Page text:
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lucy707
June 26th 06, 08:05 AM
I just got a 7 week old kitten, and I am currently feeding her dry "Special
Kitty" for kittens. Most people I know use it, and their cats are all healthy,
but would it be better if I switched to a different food? Or is it alright if
I continue using my current food. Any input is appreciated! Thanks!

Kiran
June 26th 06, 09:02 AM
lucy707 <[email protected]> wrote:

: I just got a 7 week old kitten, and I am currently feeding her dry "Special
: Kitty" for kittens. Most people I know use it, and their cats are all healthy,
: but would it be better if I switched to a different food? Or is it alright if
: I continue using my current food. Any input is appreciated! Thanks!

AFAIK special kitty is Walmart's house brand. You can do better.
However, it is more important to switch to mostly canned food.

P No Gree G O
June 26th 06, 01:43 PM
Kiran wrote:
> lucy707 <[email protected]> wrote:
>
> : I just got a 7 week old kitten, and I am currently feeding her dry "Special
> : Kitty" for kittens. Most people I know use it, and their cats are all healthy,
> : but would it be better if I switched to a different food? Or is it alright if
> : I continue using my current food. Any input is appreciated! Thanks!
>
> AFAIK special kitty is Walmart's house brand. You can do better.
> However, it is more important to switch to mostly canned food.

My guys like Friskie's Prime Filets and Purina Indoor Cat Chow (which
gives them some greens, too). I also have some oat grass growing for
them to nibble on. All in all, a balanced diet seems to work well.

EXPERIENCE WITH SEVERAL CATS
June 27th 06, 12:21 AM
While special kitty is at the low end for dry food it is considered
nutritionally complete and no vet in all my 26 years of owning cats has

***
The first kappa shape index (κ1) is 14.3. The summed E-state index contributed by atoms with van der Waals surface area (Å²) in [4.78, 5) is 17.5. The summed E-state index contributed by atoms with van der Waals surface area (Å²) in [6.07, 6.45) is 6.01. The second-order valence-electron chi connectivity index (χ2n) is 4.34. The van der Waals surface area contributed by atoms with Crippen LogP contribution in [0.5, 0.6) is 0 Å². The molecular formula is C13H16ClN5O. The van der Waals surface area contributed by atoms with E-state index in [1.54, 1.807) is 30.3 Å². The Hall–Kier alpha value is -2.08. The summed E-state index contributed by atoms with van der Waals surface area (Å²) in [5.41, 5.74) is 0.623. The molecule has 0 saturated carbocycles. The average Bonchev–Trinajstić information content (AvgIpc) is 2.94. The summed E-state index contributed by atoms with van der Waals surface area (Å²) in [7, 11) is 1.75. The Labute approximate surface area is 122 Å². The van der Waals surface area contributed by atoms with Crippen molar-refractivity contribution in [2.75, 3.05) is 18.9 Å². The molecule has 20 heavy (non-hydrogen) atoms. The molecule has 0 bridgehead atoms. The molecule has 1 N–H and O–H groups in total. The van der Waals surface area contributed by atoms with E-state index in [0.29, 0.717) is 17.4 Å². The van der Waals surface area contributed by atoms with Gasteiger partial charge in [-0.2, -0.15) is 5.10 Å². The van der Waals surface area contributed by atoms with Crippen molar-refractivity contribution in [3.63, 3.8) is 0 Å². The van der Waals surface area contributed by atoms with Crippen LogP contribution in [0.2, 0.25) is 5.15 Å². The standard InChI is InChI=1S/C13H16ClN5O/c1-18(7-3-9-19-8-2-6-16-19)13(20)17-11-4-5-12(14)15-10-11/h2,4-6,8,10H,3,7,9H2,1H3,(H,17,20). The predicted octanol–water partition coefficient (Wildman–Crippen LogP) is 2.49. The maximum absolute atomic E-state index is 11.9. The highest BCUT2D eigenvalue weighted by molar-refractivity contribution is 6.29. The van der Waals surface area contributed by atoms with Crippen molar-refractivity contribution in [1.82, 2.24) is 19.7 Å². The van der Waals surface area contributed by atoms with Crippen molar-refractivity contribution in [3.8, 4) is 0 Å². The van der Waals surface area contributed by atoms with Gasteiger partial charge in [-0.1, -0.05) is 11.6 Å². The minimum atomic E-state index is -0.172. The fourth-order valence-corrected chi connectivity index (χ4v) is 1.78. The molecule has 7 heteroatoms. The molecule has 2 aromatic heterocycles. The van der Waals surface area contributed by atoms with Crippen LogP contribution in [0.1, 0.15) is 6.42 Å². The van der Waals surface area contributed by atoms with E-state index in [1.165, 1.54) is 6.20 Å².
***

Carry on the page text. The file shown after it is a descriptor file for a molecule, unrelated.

ever recommended feeding canned food. The reason behind not
recommending canned food is because it doesn't excersise the jaw
muscles, and can also lead to excess tarter build up. With a kitten of
that age which is still pretty young to be away from its mother it is
best to use a higher quality cat food such as purina, eucanuba, and the
such. To discourage your cat from being a picky eater present a
variety of different age appropriate cat foods if he shuns the dry food
moisten it with a little water. If you find he has some difficulty
with the food you can try mixing in a little plain unflavored yogart
and unsweeten. Yogart is also good if a cat has had some problem with
diarriah. I would also recommend either going to the liburary or local
book store and getting a complete guide to cat and/or kitten care and
reading the appropriate section.
Kiran wrote:
> lucy707 <[email protected]> wrote:
>
> : I just got a 7 week old kitten, and I am currently feeding her dry "Special
> : Kitty" for kittens. Most people I know use it, and their cats are all healthy,
> : but would it be better if I switched to a different food? Or is it alright if
> : I continue using my current food. Any input is appreciated! Thanks!
>